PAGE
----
Taking a stroll in Midtown is taking your life in your hands.
The area is the most dangerous for pedestrians in the entire city -- with an average of one person a day struck by a car, according to a report released yesterday.
An astounding 8,604 people on foot were smacked by cars from 1995 to 2009 in Community District 5, the 42-block stretch south of Central Park that's bordered by Lexington and Eighth avenues, says Transportation Alternatives' first "Walking in Traffic Violence" report.
That's nearly twice the rate of the city's second most dangerous pedestrian trap, Queens' Community District 12, which covers Jamaica, said the pro-mass-transit group.
In that same period, 4,741 pedestrians were hit there.
The Upper East Side's Community District 8 had 4,694 accidents, putting the tony 'hood in third place as the city's most dangerous spot.
In dubious fourth place was its southern neighbor, Community District 6, which encompasses Sutton Place to Stuyvesant Town.
That section of the city had 4,543 pedestrian-vehicle accidents.
Midtown's dismal record is likely the result of its perpetually packed roads, said Michael Murphy, a spokesman for Transportation Alternatives.
"The problem is probably just the sheer number of cars there," said Murphy.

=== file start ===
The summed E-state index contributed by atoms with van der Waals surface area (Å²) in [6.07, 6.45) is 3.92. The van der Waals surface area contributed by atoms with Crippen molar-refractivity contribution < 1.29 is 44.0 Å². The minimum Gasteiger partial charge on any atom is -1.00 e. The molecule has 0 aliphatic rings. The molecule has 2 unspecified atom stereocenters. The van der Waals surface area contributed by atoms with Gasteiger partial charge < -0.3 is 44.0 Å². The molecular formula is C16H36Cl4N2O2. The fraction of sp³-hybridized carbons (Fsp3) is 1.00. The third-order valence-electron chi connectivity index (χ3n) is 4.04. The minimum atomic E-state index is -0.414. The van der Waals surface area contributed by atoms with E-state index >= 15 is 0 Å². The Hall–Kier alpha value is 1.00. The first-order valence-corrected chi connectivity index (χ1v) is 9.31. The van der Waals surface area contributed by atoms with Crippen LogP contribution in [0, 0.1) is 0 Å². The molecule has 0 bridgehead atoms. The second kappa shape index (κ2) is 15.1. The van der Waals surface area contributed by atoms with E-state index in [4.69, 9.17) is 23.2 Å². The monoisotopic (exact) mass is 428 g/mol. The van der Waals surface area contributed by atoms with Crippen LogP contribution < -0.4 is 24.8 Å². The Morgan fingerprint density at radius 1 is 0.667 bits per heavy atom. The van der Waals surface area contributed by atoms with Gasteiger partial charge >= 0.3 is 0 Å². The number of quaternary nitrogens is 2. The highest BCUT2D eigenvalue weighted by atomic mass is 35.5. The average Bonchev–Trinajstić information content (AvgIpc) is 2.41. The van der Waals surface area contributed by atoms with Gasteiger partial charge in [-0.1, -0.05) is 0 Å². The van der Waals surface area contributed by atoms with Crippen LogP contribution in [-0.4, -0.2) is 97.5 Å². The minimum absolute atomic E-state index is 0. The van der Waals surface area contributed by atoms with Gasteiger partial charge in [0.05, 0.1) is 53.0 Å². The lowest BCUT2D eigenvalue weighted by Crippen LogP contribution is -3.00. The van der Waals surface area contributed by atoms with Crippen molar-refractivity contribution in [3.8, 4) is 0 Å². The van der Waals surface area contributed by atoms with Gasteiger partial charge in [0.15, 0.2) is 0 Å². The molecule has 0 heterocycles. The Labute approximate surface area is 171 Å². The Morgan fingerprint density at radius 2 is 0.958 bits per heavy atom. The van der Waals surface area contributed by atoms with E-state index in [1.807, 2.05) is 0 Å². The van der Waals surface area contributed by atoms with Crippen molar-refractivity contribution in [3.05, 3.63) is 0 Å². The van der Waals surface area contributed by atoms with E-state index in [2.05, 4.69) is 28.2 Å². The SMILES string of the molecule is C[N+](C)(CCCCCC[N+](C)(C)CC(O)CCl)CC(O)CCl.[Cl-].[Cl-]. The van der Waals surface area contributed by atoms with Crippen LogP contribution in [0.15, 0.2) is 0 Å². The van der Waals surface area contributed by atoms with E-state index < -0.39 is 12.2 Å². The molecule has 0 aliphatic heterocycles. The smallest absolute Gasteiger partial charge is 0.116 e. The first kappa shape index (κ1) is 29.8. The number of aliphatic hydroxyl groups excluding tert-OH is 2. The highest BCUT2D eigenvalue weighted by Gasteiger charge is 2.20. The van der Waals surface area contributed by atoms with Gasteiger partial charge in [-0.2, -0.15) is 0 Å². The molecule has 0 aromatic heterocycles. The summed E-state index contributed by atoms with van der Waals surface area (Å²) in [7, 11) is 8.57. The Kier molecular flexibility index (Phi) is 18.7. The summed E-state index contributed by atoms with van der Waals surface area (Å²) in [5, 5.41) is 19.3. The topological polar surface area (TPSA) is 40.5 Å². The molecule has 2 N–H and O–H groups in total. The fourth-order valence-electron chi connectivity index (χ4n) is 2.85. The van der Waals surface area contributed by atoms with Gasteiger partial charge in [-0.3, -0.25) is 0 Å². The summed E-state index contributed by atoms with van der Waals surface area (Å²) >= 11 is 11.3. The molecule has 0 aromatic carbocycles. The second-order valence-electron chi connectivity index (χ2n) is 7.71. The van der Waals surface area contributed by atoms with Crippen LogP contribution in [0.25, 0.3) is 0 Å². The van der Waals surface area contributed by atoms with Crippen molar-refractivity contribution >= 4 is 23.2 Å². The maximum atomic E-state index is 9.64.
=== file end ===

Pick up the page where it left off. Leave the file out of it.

"When drivers are in that situation, there's road rage and jockeying around each other. You rush to make the turn ahead of you, and you might not see the pedestrian ahead."
Pavement-hardened pedestrians weren't surprised by the results.
"It's a disaster out here," said Kim Walker, a commuter who navigates the mean Midtown streets every day.
"Most drivers are extremely aggressive. There's so much congestion here, drivers are fighting for every inch."
Don Wood, who shines shoes on Sixth Avenue and 47th Street, sees countless near-misses every day.
"There's just not enough room," he said.
"People aren't safe here."
As a result, Transportation Alternatives is calling on the NYPD to ramp up charges against careless motorists who plow into pedestrians and break the 30-mph speed limit.
"For too long, dangerous and lethal drivers have gotten off with minimal or, astonishingly, no charges at all," said Paul Steely White, the group's president.
New Yorkers are twice as likely to be killed in a car crash as those living in Berlin, Tokyo and Paris.
To compile the numbers for the most dangerous areas, Transportation Alternatives -- which also advocates cycling and walking -- used stats from the state Department of Motor Vehicles.
Submitted by joseph on December 21, 2011 - 20:14. categories [